Considering selling your buy-to-let property?

considering-selling-your-buy-to-let-property

 

Are you considering selling your buy-to-let property as a result of the withdrawal of landlord mortgage tax relief? The Association of Residential Letting Agents (ARLA) reported in 2018 that there are strong market indications that upwards of 10% of landlords are actively considering selling their properties.

While there was strong demand for properties with viewings up 13.3% and lease signings up 3.5% over the year, overall supply is down 6.9%. If the tax changes have caused you to reconsider your property investments, then here is what you need to be aware of before putting up the ‘For Sale’ sign.

 

What is landlord mortgage tax relief?

Many landlords opt to apply for a buy-to-let mortgage to fund a property purchase and grow their portfolio. In the past, there has been a tax advantage for those with a buy-to-let mortgage. Landlords were only required to declare rental income after they had paid their mortgage, potentially saving money on their tax liability.

Since April 2017, the way in which landlords have to declare any rental income has changed. Between 2017 and 2020 landlords mortgage tax relief will be phased out. In the 2019-20 tax year, you can claim 25% of your mortgage tax relief, and by the tax year, 2020-21 landlords will no longer be able to deduct their mortgage costs from their rental income.

From April 2020, all of the rental income that landlords earn will be taxable, and instead, they will receive a 20% tax credit for their mortgage interest. While this means a potential reduction on your final tax bill by 20% of your interest, it could also potentially mean you will pay more in tax than before.

Income tax and National Insurance (NI)
Landlords are required to pay income tax on any rental income that is over £1000 a year. You are required to complete a Self Assessment tax return your rental income is:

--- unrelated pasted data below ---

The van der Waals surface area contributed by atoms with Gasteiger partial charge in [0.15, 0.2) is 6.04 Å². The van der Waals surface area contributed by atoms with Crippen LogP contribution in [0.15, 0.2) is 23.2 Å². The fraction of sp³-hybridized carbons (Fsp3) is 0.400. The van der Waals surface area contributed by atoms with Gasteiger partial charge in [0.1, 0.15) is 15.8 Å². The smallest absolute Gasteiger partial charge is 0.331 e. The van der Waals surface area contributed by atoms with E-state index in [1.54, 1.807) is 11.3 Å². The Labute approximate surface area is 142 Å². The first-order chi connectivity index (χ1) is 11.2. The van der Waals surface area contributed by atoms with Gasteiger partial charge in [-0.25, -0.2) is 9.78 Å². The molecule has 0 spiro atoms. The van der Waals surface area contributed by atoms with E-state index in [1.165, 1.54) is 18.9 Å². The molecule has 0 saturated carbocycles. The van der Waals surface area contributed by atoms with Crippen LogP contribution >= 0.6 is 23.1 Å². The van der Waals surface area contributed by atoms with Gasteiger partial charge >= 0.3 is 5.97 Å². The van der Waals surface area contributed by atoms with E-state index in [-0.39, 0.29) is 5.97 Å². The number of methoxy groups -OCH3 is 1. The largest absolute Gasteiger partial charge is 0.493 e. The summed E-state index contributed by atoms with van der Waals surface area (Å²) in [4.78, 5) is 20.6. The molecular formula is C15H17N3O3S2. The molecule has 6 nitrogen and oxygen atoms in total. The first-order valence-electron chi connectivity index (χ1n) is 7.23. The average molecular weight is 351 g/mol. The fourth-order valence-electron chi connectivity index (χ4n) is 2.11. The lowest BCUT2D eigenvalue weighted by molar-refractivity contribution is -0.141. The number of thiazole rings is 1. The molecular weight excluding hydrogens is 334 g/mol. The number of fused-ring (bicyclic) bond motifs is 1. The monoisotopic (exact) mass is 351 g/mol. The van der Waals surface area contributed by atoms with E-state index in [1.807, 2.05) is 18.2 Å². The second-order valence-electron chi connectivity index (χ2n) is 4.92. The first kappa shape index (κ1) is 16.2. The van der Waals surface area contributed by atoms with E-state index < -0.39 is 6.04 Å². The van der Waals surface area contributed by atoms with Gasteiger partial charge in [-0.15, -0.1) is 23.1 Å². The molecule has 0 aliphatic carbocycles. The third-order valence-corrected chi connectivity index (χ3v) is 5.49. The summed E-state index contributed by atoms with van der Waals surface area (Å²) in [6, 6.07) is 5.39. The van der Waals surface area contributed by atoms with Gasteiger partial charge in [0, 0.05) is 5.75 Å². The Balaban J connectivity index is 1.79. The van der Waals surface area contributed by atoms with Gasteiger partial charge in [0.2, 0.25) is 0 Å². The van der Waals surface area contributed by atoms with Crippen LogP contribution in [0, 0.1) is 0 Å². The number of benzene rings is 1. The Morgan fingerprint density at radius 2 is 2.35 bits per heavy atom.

• £2,500 to £9,999 after allowable expenses
  • £10,000 or more before allowable expenses

If you do not usually send a tax return, you need to register by 5 October following the tax year you had rental income.

You have to pay Class 2 National Insurance if your profits are over £5,965 a year and what you do counts as running a business, for example, if all the following apply:

  • being a landlord is your primary job
  • you rent out more than one property
  • you’re buying new properties to rent out

If your profits are under £5,965, you can make voluntary Class 2 National Insurance payments, for example, to make sure you get the full State Pension.

You can find out more information about the tax and NI you are required to pay on the gov.uk website.

 

Capital Gains Tax

You may have to pay Capital Gains Tax if you make a profit (‘gain’) when you sell (or ‘dispose of’) property that’s not your home, for example:

  • buy-to-let properties
  • business premises
  • land
  • inherited property

However, you may get tax relief if the property is a business asset and if the property was occupied by a dependent relative, you might not have to pay. Find out more about this here.

You also need to be aware that if two people own the property, then you will also have two capital gains allowances. Property gains are usually taxed at either 18% or 28% (normally this is 10% & 20% for investment gains).

If the purpose of your business is to buy and sell property (you’re a property developer, for example) you do not pay Capital Gains Tax when you sell a property. Instead, you pay:

  • Income Tax – if you’re a sole trader or partner
  • Corporation Tax – if you’re a limited company

 

Inheritance Tax

Before selling your property, it is essential to understand any Inheritance Tax (IHT) implications. If you are not clear on what, if any, the impact would be, then seek professional advice.

 

Purchasing other properties

If you are planning to buy additional property, then remember you will be liable to pay Stamp Duty Land Tax (SDLT).

In England, the current SDLT threshold is £125,000 for residential properties and £150,000 for non-residential land and properties. You can use this calculator to work how much SDLT you may need to pay on a new property.

 

Get professional advice

Before selling off any investment, it may be prudent to consult a finance professional to understand all the tax implications. Our Life Centred Planners specialise in tax and investment planning and are passionate about helping you to achieve your financial goals. Contact us today for a free chat to see how we can help you.

Life Centred Planners help individuals, businesses and families achieve the best quality of life they can with the resources they have. MRA specialise in corporate solutions, cash-flow analysis, taxation, debt management, savings and investments, life centred planning and much more. Life Centred Financial Planners are passionate about working with you to help you achieve your life and financial goals, get control of your finances to enjoy a brighter financial future.

Sources:

https://www.which.co.uk/money/tax/income-tax/tax-on-property-and-rental-income/buy-to-let-mortgage-tax-relief-changes-explained-atnsv0j6j782

http://www.arla.co.uk/news/october-2018/new-research-shows-increase-in-landlords-selling-up.aspx

https://www.gov.uk/renting-out-a-property/paying-tax

https://www.gov.uk/tax-sell-property

https://www.gov.uk/stamp-duty-land-tax

https://www.tax.service.gov.uk/calculate-stamp-duty-land-tax/#/intro